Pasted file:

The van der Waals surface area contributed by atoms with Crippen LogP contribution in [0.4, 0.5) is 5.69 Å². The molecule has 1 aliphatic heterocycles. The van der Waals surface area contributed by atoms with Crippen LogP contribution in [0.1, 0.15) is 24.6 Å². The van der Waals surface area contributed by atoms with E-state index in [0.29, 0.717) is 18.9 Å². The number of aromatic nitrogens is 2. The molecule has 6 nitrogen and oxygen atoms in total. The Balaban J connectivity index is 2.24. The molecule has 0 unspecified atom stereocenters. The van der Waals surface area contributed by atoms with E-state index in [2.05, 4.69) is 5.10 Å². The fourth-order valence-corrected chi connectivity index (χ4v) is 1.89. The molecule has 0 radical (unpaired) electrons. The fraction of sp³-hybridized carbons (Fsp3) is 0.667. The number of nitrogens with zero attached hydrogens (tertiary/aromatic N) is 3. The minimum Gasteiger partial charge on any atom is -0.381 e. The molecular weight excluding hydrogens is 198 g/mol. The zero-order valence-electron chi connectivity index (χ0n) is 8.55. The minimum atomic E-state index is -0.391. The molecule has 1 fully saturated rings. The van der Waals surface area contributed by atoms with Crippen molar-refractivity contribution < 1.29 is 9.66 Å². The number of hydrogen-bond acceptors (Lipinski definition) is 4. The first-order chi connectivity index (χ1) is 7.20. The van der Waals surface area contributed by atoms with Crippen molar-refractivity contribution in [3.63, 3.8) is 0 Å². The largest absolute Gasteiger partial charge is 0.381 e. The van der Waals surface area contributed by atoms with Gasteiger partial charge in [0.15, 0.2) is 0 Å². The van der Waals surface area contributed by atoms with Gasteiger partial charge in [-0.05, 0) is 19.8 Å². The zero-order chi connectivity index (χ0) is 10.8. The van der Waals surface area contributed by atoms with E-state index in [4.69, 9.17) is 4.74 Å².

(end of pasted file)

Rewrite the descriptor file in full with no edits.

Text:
The van der Waals surface area contributed by atoms with Crippen LogP contribution in [0.4, 0.5) is 5.69 Å². The molecule has 1 aliphatic heterocycles. The van der Waals surface area contributed by atoms with Crippen LogP contribution in [0.1, 0.15) is 24.6 Å². The van der Waals surface area contributed by atoms with E-state index in [0.29, 0.717) is 18.9 Å². The number of aromatic nitrogens is 2. The molecule has 6 nitrogen and oxygen atoms in total. The Balaban J connectivity index is 2.24. The molecule has 0 unspecified atom stereocenters. The van der Waals surface area contributed by atoms with E-state index in [2.05, 4.69) is 5.10 Å². The fourth-order valence-corrected chi connectivity index (χ4v) is 1.89. The molecule has 0 radical (unpaired) electrons. The fraction of sp³-hybridized carbons (Fsp3) is 0.667. The number of nitrogens with zero attached hydrogens (tertiary/aromatic N) is 3. The minimum Gasteiger partial charge on any atom is -0.381 e. The molecular weight excluding hydrogens is 198 g/mol. The zero-order valence-electron chi connectivity index (χ0n) is 8.55. The minimum atomic E-state index is -0.391. The molecule has 1 fully saturated rings. The van der Waals surface area contributed by atoms with Crippen molar-refractivity contribution < 1.29 is 9.66 Å². The number of hydrogen-bond acceptors (Lipinski definition) is 4. The first-order chi connectivity index (χ1) is 7.20. The van der Waals surface area contributed by atoms with Crippen molar-refractivity contribution in [3.63, 3.8) is 0 Å². The largest absolute Gasteiger partial charge is 0.381 e. The van der Waals surface area contributed by atoms with Gasteiger partial charge in [0.15, 0.2) is 0 Å². The van der Waals surface area contributed by atoms with Gasteiger partial charge in [-0.05, 0) is 19.8 Å². The zero-order chi connectivity index (χ0) is 10.8. The van der Waals surface area contributed by atoms with E-state index in [4.69, 9.17) is 4.74 Å².